Posts Tagged ‘U.S.’

In Line to Succeed?

May 6, 2010

At the annual Berkshire Hathaway Inc. stockholders’ meeting on May 1, my traveling companion came up with an interesting observation that should have really mattered the most (and she’s usually right about 90 percent of the time, I guess) — no successors in sight or mentioned to replace Warren Buffett or Charlie Munger. Sure, both men had relayed that an immediate succession plan would be in effect should either of them be out. But it would help to see these folks on stage as well.

Future stockholders’ meetings exclusively with the octogenarians Buffett and Munger will be limited, and it would be a relief to many shareholders to see the next generation of competent managers. Maybe next year, Buffett would be wise enough to expand the stage’s panel to include top managers so that a surprise successor won’t cause investor flight. Now would be the time to at least hear some new voices, to create a sense of relief that the behemoth of a ship known as Berkshire won’t sink and its passengers (read investors) won’t be scurrying overboard.

For a duo who seem to advocate integrity, allowing the next generation of Berkshire managers to speak would seem like a no-brainer. Unless, of course, the reason being that Buffett and Munger want to hog all of the available air time with investors to themselves. Munger quipped on almost everything from competent CEOs to the state of Greece’s affairs to monetary policy.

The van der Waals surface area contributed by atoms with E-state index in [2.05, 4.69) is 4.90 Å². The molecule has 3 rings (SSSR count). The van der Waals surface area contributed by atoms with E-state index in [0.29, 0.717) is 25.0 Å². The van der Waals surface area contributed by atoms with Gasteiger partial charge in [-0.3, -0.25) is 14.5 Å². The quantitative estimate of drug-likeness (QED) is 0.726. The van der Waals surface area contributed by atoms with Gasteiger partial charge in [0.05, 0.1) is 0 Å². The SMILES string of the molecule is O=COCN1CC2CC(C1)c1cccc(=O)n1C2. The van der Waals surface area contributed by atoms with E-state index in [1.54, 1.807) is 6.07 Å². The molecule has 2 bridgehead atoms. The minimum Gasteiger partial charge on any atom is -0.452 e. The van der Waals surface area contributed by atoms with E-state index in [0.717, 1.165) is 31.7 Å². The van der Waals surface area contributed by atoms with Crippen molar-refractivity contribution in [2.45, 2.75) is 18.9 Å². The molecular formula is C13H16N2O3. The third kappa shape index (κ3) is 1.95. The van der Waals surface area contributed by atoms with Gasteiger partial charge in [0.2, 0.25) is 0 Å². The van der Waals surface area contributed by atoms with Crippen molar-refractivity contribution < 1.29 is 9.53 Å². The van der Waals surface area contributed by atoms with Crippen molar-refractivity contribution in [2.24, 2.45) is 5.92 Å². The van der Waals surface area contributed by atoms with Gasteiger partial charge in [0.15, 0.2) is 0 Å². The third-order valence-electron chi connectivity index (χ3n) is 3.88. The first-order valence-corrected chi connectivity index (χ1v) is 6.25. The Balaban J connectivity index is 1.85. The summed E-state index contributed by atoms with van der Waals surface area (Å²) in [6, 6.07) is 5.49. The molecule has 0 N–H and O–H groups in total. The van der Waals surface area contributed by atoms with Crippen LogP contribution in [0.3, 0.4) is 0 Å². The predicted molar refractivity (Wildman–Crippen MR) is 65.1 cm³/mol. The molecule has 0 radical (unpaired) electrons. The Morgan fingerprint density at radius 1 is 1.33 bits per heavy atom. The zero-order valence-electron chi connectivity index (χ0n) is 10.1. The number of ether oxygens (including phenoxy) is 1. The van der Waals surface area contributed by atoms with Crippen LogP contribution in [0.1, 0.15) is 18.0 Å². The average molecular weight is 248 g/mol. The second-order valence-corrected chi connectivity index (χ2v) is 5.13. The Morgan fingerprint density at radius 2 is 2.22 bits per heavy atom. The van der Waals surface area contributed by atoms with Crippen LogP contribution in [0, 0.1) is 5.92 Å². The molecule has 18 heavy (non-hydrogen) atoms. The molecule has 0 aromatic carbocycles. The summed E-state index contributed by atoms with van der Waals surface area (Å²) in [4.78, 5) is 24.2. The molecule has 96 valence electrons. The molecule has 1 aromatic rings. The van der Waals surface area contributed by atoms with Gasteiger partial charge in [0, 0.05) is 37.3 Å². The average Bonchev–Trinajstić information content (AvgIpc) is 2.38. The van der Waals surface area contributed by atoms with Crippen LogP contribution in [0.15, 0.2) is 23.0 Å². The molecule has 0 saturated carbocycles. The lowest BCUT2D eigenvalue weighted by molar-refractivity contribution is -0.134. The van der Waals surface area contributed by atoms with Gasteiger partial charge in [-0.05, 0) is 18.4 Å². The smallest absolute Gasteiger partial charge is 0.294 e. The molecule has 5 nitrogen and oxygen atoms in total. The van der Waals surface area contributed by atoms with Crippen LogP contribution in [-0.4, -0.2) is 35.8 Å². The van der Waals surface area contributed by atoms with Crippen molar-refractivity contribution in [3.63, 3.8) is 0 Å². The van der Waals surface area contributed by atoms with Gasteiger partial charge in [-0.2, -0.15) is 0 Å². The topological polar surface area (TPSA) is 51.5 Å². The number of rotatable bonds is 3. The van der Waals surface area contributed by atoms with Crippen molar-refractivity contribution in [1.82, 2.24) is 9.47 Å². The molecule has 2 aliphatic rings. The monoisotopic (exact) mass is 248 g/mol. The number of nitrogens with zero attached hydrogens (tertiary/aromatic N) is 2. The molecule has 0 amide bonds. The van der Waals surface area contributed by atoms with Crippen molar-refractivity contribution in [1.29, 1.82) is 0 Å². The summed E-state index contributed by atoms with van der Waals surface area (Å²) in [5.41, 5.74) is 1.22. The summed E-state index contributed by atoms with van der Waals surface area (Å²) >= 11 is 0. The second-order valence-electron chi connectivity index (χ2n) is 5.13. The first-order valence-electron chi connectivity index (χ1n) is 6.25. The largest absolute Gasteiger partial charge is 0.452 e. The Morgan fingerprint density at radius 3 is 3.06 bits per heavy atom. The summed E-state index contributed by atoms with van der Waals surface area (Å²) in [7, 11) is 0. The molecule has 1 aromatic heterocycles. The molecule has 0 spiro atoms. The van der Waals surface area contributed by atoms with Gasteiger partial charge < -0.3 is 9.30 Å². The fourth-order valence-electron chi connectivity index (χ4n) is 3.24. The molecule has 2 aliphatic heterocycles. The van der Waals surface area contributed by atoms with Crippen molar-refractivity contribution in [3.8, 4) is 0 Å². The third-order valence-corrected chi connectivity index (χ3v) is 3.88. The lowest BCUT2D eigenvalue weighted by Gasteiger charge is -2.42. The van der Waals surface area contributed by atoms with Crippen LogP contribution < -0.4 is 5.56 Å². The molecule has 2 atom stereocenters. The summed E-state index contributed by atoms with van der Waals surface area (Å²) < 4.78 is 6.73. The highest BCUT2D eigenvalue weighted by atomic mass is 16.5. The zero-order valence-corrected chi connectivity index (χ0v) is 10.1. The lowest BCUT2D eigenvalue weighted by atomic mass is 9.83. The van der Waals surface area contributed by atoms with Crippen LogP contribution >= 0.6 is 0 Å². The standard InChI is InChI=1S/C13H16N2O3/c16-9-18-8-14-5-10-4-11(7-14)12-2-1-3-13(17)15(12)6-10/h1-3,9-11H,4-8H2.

From Buffett, “We expect to do dumb things. It’s that we get mad when people do dumb things with our money.”

From Munger, “If you’re scared to do something, maybe you should get your feet wet with a little more failure.”


Shitty Deal on the “Shitty Deal”

April 28, 2010


The New York Times seemed to have skipped it entirely, as did The Wall Street Journal. The Associated Press placed asterisks for letters between s and y. But television news organizations including C-SPAN didn’t bleep it out during yesterday’s proceedings. And Bloomberg News placed it prominently in the first paragraph of one story.

Senator Carl Levin, presiding over testimony from Goldman Sachs Group Inc.’s sale of some mortgage-related investments, chose to describe the transaction — borrowing words from a Goldman executive’s email — “a shitty deal”. The profanity probably caught some news organizations scrambling for compliance with regulators on banned words. But I’m sure the Federal Communications Commission will turn a blind eye to the Senator’s multiple utterances of the s-word.